Mission Creep

As a response to the Coronavirus (but not necessarily a wise one), I turned to Boccaccio’s Decameron – 100 tales told by rich kids fleeing from the Black Death of 1348 in Florence. Why not read them, I blogged, and went to add, why not write them, or at least your own?

Of course, having made the suggestion it wasn’t long before I nagged myself into following it, so since March 23rd I’ve been posting on the blog one story each day. The plan is to post one hundred of them. They’re not all new stories, though some are, and I found myself looking through files that stretch back to before the millennium.

Mission creep is a common phenomenon. Whatever we set out to do there’s always a chance it will morph into doing something ever so slightly different. In this case, the creep was towards retrospection. Because of the date I suppose, 2020, I’ve always thought of this year as The Year of Perfect Hindsight. It’s also my 70th, which perhaps tosses a pennyweight into the scales. So retrospection was always on the cards.

Trawling back through those hundreds of stories, looking at the ones that were never published, often never even submitted anywhere was a curious experience. With some it was like meeting old friends after a gap of decades. With others it was like meeting strangers. In some cases I was driven to make corrections; to see answers to problems that at the time of writing I had been unable to find. In some cases I tidied up a bit, or gave the story a polish. In some I left them just the way they were, warts and all. There can be an integrity in a flawed story, like the beauty in an asymmetric face.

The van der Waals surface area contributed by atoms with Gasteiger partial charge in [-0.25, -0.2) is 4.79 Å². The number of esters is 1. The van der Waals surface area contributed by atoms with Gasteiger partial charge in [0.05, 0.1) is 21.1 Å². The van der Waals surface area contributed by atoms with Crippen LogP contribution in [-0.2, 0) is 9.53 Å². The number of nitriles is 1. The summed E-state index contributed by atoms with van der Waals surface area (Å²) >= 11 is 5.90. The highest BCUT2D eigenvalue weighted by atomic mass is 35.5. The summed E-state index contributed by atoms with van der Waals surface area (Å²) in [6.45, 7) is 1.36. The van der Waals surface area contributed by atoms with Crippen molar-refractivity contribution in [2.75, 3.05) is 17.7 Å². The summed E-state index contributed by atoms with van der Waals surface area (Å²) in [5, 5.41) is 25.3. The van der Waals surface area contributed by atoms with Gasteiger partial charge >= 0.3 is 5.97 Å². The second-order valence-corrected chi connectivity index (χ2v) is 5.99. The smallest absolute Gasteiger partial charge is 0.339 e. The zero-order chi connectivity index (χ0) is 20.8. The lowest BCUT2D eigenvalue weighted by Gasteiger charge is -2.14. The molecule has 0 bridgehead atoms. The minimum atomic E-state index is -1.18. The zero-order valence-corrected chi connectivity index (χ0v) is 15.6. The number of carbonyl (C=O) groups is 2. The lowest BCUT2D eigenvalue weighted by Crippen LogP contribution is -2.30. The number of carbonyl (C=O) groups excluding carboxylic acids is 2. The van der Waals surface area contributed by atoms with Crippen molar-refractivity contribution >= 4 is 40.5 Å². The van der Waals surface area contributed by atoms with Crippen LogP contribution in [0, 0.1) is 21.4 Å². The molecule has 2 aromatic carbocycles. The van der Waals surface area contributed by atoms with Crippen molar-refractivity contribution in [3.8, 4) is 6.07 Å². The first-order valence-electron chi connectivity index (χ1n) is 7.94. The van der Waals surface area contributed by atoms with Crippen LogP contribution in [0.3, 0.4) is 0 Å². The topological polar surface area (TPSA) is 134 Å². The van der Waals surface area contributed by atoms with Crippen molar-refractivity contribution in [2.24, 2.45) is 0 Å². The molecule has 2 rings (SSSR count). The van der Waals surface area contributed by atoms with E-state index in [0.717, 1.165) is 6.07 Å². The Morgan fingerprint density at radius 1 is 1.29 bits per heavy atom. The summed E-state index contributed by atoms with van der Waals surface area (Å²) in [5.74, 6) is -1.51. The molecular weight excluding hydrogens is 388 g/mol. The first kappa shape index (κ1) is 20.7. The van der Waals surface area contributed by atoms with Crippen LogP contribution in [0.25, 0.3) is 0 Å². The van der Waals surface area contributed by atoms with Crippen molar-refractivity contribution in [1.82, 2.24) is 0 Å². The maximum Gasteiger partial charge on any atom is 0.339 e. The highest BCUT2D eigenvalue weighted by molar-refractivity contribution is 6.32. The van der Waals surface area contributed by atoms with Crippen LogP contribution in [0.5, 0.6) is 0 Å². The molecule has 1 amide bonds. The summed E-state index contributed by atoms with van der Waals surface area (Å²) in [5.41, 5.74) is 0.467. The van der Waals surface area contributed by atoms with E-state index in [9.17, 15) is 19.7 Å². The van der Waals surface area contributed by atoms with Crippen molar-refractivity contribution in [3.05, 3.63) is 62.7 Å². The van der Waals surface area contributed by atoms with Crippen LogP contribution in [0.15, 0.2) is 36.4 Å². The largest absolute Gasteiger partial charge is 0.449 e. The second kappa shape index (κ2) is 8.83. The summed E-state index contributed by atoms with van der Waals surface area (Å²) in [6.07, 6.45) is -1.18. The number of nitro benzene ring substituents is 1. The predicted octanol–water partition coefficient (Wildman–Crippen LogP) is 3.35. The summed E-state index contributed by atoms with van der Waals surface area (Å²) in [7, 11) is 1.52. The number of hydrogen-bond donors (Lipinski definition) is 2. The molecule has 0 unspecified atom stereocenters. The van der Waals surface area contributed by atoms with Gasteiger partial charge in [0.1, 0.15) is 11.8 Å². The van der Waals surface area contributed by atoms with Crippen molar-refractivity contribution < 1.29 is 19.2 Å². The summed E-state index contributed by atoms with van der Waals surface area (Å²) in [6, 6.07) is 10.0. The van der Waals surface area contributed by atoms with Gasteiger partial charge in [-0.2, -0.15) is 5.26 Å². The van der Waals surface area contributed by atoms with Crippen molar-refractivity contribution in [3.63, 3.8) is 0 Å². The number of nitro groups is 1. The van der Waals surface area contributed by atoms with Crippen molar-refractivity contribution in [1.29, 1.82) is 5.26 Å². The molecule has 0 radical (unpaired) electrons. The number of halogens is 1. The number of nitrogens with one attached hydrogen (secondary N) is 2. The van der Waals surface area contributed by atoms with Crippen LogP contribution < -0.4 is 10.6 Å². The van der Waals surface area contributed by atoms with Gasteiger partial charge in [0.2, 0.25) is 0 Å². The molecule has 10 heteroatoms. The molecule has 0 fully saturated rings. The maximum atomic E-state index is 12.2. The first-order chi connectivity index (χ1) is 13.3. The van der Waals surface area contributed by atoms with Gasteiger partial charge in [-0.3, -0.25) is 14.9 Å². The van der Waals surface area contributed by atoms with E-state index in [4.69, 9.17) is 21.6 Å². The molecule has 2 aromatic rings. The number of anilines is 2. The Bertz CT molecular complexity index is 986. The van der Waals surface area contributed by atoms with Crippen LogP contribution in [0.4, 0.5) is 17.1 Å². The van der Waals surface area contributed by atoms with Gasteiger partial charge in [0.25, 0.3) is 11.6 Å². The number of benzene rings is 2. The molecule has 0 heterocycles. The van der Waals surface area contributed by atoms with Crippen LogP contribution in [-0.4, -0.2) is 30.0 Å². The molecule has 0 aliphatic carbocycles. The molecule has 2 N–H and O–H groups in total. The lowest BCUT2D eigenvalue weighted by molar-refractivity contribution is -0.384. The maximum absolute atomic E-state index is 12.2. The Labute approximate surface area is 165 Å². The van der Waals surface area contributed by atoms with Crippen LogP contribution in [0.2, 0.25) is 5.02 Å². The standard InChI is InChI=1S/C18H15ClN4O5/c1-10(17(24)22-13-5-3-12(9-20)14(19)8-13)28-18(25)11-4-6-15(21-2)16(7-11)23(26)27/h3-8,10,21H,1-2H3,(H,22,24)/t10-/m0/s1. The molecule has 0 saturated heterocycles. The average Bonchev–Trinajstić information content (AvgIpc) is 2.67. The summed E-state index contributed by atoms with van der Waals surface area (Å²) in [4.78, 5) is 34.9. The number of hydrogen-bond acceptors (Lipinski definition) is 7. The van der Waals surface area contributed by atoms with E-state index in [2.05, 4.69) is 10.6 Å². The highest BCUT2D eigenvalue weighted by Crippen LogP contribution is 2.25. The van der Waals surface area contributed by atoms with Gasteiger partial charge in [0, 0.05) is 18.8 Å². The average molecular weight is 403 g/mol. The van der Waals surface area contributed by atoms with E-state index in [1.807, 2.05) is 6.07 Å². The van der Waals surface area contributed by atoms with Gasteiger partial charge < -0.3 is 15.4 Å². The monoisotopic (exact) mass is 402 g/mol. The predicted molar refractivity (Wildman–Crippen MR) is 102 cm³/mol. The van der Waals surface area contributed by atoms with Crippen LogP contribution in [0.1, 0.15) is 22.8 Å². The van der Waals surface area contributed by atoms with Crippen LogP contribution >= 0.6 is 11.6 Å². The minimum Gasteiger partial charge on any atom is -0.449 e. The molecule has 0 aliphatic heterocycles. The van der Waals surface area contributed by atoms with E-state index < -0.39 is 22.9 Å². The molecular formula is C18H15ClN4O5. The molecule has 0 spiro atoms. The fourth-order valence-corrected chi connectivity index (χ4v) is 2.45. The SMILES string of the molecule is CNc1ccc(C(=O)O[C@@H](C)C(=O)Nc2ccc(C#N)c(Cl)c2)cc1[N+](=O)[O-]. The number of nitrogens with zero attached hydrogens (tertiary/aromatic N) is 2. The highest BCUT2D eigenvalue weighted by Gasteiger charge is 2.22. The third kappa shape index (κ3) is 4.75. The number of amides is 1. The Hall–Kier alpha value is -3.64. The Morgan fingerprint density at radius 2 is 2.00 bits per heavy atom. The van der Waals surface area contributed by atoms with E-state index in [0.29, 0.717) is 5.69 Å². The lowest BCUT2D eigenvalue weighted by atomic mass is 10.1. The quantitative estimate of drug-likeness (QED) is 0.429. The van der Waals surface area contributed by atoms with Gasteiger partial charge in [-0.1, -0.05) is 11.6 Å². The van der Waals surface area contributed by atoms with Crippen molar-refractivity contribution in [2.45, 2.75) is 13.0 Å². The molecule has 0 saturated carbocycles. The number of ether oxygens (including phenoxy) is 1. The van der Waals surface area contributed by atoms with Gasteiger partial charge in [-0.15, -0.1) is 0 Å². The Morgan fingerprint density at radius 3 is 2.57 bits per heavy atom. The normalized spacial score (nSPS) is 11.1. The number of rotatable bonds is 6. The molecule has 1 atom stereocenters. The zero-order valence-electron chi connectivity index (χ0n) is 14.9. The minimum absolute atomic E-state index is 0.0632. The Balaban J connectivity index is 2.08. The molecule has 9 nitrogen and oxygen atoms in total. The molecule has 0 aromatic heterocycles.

That mission creep had also something to do with a question that’s been on my mind for a couple of years now. That is the question of when one should quit; of when one can quit. My writing buddy Kurt Tidmore, quoting someone I think, tells me that ‘you ain’t beaten till you quit’, and I sometimes turn that around to ‘you doan quit till yore beaten’, but there’s also the idea of ‘quittin’ when yore done’.            

One alarming feature of the exercise, reading all those old, forgotten tales, is that despite years of striving to learn how to do it better, I still like some of them just as much as and maybe more than some of the ones I’m writing today.

Mike’s blog is at www.Bhdandme.wordpress.com/ 

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